Yes, it is definetely the most cheaper way to get from one place to another, cost you 20 - 40 Kshs only which is very very cheap. However, be in particularly careful when entering or going out because it is the moment which thiefs look out for to take your money or things out of your pockets. The guy next to you might look very polite, dressed in nice suit, but if he do not step out in order to make you room ask him do do it. It happened to me and when I tried to step out of the car I felt his hand near my sidepocket. I caught his hand strongly and pushed him out of the car but he immediately run away.
Careful where you travel within the city
Hire a guide through your safari company for an extra day to tour around Nairobi. Easier to arrange, more reliable and cheaper than a taxi if there are several in your group sharing expenses.
Within Nairobi, you can easily become lost and find yourself in a very unfavorable part of town needing to ask for directions.
In certain sections of Nairobi, 70% or the populace has no running water, electric nor enough money to afford even the basics. Shanty towns are common place and roadside stalls are a bit unnerving in their sales practice.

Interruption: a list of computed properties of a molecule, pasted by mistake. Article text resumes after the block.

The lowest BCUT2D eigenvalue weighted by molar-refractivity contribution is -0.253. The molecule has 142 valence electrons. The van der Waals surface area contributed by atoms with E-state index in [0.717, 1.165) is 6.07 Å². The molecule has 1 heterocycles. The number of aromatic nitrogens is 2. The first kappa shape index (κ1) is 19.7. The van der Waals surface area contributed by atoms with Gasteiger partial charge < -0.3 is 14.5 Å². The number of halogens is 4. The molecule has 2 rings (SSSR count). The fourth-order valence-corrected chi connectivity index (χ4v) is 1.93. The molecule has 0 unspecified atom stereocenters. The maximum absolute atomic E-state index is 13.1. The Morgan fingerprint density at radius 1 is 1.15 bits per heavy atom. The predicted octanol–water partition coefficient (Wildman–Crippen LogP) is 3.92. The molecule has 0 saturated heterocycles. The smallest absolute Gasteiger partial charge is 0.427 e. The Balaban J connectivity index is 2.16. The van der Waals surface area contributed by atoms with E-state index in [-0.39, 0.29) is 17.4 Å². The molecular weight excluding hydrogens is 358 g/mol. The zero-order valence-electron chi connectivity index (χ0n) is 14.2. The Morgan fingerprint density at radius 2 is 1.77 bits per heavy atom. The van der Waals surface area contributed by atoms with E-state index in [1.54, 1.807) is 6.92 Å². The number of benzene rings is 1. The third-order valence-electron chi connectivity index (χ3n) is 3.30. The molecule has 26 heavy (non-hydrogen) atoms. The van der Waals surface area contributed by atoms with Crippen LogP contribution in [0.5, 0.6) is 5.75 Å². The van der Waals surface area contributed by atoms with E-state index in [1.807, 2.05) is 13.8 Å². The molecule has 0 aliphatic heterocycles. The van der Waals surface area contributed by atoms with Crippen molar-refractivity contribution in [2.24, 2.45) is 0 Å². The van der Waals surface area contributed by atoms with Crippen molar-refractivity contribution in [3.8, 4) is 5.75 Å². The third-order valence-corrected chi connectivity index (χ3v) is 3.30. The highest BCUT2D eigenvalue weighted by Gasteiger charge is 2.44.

Always have a knowledgeable local with you when traveling touring Nairobi
No for smoking in Nairobi
Comparing it with last 2006 year, Nairobi has changed. There are couple of new buildings in a city centre, more and better cars around especially 4x4 types, but most dramatic change happened regarding smoking. Nairobi city council decided to make it non smoking area. Those who smoke, and Im one of them, have to be very careful because there are only three smoking zones inside the town and couple of bars and restaurants where smoking is allowed. The smoking zone in Jeevanjee Park is probably the most convinient.
If cought in action, one can be fined 2000 ksh and put in a city jail!
Pot-holes in roads
If driving around the countryside surrounding Nairobi,beware!The roads are littered with pot-holes that play havoc with the car's suspension.They are filled in periodically with red dirt,but this gets dispersed almost as soon as it's chucked in the holes!